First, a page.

Thank you to those who sat on buses with me.
I had friends who left before we finished, who still have my back today. Thank you for checking up, for the hand-written letters and for certainty.
I really really genuinely and honestly hope for the best for all of you.
This part is going to sound wanky, but I have a good handful of teachers in mind who have no clue how instrumental they were. Most of my English Teachers and History Teachers, my Year 10 music Teacher, my Year 9 & 10 Science Teacher. My Year 11 Legal Studies Teacher. Teachers, please know that your job matters. I want my future career to matter like that.
Part II: What’s next?
Okay, this part is my final answer to the question I’ve avoided answering every day for the last six months or so; “what are you doing after school?”
Here’s what I’m doing…hopefully. Maybe. Unless life happens another way, cause that’s cool too, as I said que sera sera.
I applied for early entry to a number of universities, I’m hoping for a bachelor of journalism-communications and media at Wollongong. Because it makes sense, I have family there and I just like the area. There’s things to do and places to go, and at the same time, it’s not as congested and gross as Sydney. A good balance. That said, I don’t really need to go. I could do what I want to do without doing uni, but right now that’s what I want to do. It could change though. I’m just aiming to give myself as many opportunities to choose from as I can.
However, if I get accepted, I don’t want to go straight away. I want to stick around in dubvegas for a year or two. Turn 18, learn to drive, make as much money as I can, do some Tafe courses, and a photography course would be good. I want to get more involved with groups around town who share my interests. Planning to have my teeth fixed to an extent, basically get money and set myself up with whatever skills and or qualifications I think will make my life easier and/or enjoyable. I want to make sure I keep writing and get into the rhythm of finally writing about what I really want to write about, instead of essays on the importance of Paul of Tarsus to Christianity. I want to change my hair, not symbolically or anything, just because I’m sick of my hair the way it is and I’ve been waiting until after formal to cut it. I want to have one major project; I don’t know what it is yet. I want to put some effort into piano again too, because the last two years of school have taught me a lot, but it also left me with no time for music, which used to be really essential to me. That was in no particular order, but there is my answer.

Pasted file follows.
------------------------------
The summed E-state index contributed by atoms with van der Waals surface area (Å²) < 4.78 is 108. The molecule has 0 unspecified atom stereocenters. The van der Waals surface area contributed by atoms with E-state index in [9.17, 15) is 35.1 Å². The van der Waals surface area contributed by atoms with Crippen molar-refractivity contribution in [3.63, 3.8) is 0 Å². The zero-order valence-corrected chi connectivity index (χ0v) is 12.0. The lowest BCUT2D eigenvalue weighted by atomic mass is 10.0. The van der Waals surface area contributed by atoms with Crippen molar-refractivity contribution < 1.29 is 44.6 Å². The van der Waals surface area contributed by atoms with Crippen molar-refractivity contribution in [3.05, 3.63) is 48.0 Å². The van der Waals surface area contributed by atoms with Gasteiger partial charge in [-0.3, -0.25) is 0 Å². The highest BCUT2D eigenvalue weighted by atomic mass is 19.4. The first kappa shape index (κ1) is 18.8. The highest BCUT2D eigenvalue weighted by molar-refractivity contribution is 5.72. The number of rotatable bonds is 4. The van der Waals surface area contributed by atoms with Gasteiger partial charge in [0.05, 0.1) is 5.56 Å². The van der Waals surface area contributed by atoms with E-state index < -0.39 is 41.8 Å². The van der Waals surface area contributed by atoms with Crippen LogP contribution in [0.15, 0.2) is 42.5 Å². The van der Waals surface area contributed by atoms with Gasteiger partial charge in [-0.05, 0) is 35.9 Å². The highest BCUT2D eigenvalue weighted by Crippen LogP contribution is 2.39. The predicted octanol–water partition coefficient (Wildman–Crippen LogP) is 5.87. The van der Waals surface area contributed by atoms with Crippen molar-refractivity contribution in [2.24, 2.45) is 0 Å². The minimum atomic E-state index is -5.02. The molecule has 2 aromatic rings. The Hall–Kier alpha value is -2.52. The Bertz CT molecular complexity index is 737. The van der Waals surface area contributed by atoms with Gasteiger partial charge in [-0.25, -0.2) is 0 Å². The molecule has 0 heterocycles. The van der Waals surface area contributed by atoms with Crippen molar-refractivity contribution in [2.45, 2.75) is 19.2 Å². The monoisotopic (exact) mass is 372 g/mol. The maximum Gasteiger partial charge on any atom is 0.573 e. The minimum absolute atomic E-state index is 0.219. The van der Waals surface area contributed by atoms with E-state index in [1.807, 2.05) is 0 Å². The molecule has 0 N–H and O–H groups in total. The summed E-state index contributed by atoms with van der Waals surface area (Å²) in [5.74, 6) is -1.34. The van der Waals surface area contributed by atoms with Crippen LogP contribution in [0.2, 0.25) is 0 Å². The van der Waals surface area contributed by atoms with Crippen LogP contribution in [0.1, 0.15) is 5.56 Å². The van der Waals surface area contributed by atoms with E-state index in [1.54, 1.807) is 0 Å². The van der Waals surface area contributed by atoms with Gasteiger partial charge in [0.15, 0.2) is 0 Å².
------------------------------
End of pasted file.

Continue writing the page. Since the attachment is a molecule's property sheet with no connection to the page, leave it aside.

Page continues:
Side note; there have been at least five times this year where I have made the complete effort to tell someone what I want to do after school. Really, my parents and I are the only people who know. But every time someone asks me, I brush the question off, make a joke or something, or vaguely answer, honestly just because I’m sick of being asked and it’s so annoying to explain when I’m not even set on it. Anyway, on these occasions where I’ve explained, I’ve either been misunderstood by people who think that journalism is just newsreaders (for future reference, I’d literally rather die than be a TV Reporter, noooo thank you), or people who think “journalists are a dying race”. To those people, I’d like to say; you’re wrong. Yes, print media isn’t flourishing. But have you heard of BuzzFeed? Have you read a book lately? There are so many ways to be involved in writing, media, photography etc. And yes, I see the argument. The internet and social media does to some extent mean that everyone is a journalist, and thus none of us are. But you need to have some respect for the individual human voice. The next person who tries to tell me journalism is dead, good luck to you.
“Thank you for coming to my Ted Talk.”